Second, our foreign aid system is broken. The legislation mandating our foreign aid program was written almost 50 years ago, and is littered with competing goals, objectives and directives. Our professional development corps has been eroded, and replaced by a cadre of functionaries focused on managing outside contractors. We have witnessed the steady proliferation of aid programs, accounts, instruments and initiatives across multiple agencies and departments but have lack a meaningful mechanism for coordination within government. The latest round of reform through the "F Process" has compounded and not solved these problems. Meanwhile, the vacuum created by the inability of the State Department or a weakened USAID to develop new and robust development capabilities is being filled by the Department of Defense, which may have good and intentions and an accurate diagnosis of the problem, but should not, in my view, be the frontal face of America's support for development.
If we want to serve our national interests and do right by the Congos of this world; if we want to tackle the enormous challenges posed by weak and failing states; if we want to promote prosperity and consolidate peace and security; then we need a foreign aid system that is both nimble and accountable. Having worked for USAID and served as a member of the HELP Commission, it is my view that reform on the margins is inadequate, and that what we require is a complete overhaul.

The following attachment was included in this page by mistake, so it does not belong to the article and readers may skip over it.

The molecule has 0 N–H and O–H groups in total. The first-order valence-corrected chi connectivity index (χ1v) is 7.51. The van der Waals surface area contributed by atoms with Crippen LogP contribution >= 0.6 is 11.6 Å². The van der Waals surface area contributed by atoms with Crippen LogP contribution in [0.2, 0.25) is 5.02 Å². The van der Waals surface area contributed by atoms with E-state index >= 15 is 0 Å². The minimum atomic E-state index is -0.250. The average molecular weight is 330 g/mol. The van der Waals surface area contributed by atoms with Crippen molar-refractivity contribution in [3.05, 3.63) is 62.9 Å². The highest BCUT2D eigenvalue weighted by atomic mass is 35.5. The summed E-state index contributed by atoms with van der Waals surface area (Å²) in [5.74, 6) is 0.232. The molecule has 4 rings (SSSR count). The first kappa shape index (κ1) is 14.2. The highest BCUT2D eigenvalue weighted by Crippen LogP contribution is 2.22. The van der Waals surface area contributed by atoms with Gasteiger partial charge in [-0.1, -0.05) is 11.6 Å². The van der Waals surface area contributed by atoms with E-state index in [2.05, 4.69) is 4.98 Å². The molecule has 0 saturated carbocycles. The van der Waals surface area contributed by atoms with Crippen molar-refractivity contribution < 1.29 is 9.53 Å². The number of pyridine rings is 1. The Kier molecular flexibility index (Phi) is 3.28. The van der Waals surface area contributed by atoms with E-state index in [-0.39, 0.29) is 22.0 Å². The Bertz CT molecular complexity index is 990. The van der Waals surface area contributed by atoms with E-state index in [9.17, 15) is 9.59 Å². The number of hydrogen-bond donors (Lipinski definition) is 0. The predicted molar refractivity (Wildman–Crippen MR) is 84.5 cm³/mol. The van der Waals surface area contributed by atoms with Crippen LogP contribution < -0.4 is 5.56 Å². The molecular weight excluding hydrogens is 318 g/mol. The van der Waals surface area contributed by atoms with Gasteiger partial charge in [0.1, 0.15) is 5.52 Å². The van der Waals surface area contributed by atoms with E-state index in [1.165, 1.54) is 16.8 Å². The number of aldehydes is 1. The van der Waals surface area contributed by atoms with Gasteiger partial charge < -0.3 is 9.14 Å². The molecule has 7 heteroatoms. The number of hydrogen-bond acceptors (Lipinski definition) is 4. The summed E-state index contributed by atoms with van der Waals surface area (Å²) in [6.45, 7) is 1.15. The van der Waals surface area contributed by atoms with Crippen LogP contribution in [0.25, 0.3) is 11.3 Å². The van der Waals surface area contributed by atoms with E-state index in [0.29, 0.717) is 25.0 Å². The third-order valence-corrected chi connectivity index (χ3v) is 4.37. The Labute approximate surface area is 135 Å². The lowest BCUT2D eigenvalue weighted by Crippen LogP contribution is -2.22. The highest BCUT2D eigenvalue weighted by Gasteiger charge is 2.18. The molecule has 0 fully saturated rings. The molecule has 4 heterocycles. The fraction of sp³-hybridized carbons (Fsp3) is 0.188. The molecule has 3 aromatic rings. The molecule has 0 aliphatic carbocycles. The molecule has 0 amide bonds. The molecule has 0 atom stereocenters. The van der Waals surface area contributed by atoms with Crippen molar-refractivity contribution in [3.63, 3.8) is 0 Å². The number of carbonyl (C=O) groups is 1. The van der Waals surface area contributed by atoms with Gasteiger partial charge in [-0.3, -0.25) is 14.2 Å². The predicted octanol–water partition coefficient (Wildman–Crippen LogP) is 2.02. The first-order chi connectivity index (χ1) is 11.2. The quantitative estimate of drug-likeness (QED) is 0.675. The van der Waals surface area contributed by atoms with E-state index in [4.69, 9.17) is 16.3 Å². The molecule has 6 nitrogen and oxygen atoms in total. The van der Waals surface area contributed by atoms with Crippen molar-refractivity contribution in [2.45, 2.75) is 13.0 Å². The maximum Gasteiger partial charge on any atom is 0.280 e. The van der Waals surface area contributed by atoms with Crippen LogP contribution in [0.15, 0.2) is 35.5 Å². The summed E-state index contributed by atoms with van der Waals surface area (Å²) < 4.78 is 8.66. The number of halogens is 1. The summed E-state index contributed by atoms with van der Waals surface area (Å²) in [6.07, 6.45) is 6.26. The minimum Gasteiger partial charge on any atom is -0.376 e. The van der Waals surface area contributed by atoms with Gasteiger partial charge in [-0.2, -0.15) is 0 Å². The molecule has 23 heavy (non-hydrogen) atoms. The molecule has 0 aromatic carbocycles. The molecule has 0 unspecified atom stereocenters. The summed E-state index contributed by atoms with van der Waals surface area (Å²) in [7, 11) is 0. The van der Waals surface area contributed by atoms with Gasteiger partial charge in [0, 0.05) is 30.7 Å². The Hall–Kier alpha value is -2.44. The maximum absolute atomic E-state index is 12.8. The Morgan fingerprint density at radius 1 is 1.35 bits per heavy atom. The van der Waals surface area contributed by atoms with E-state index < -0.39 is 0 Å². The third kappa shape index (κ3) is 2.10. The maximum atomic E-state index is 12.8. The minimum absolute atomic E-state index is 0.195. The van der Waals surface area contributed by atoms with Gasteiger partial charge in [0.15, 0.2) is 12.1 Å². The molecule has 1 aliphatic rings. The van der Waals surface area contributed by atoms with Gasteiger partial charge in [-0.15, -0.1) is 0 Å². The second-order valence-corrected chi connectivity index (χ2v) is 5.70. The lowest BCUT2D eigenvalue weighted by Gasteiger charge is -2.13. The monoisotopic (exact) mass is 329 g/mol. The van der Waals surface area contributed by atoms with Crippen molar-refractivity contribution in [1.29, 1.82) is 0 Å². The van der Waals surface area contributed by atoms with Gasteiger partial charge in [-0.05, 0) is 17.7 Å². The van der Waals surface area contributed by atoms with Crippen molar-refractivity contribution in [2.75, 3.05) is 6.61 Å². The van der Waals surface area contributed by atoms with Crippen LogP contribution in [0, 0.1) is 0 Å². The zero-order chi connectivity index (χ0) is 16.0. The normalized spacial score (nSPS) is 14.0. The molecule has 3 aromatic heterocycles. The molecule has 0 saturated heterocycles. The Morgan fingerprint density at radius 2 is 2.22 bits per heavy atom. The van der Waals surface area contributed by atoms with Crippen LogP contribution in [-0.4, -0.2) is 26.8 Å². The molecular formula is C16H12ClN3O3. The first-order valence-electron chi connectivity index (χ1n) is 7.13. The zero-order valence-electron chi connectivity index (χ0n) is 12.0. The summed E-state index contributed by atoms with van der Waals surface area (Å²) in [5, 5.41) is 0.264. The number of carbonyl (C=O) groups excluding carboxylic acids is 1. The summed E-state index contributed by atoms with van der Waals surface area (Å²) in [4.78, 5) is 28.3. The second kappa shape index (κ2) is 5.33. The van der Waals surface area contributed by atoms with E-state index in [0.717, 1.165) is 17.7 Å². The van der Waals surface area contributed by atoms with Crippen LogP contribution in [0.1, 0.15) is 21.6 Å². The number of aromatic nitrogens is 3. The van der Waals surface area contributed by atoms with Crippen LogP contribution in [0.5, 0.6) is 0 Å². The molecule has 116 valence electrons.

This means a new Foreign Assistance Act, one that reflects the modern era in which we live and which provides the executive branch with flexibility and the legislative branch with appropriate oversight. Most importantly, it means a new structural alignment within government, one that elevates development from its current status as the poor stepchild of foreign policy to a top priority.
Consider, again, the Democratic Republic of the Congo. It lacks the infrastructure required to unite its population behind a common economic agenda. It has little or no capacity to provide the social services needed to sustain families and communities. It cannot presently offer the jobs needed to produce the tangible dividends that can counter the appeal of joining armed militias. It lacks the institutions that can provide transparent, peaceful and fair means for resolving disputes, preventing conflict or promoting justice.
These gaping holes in the DRC's capacity to function as a capable, democratic and peaceful state can only be filled by development initiatives — and the success of peace negotiations, disarmament, the elections and MONUC depend on our ability to fill these gaps. Development assistance is, in other words, necessary for our success. I believe that we must therefore reorganize our development policies and programs to reflect this priority status; to develop and sustain a core of development professionals; to ensure that a senior official has both the responsibility and the authority to lead within the cabinet; to coordinate and harmonize our myriad development instruments; and to ensure that we are able to promote and invest in long-term economic strategies that span the lifetimes of multiple administrations.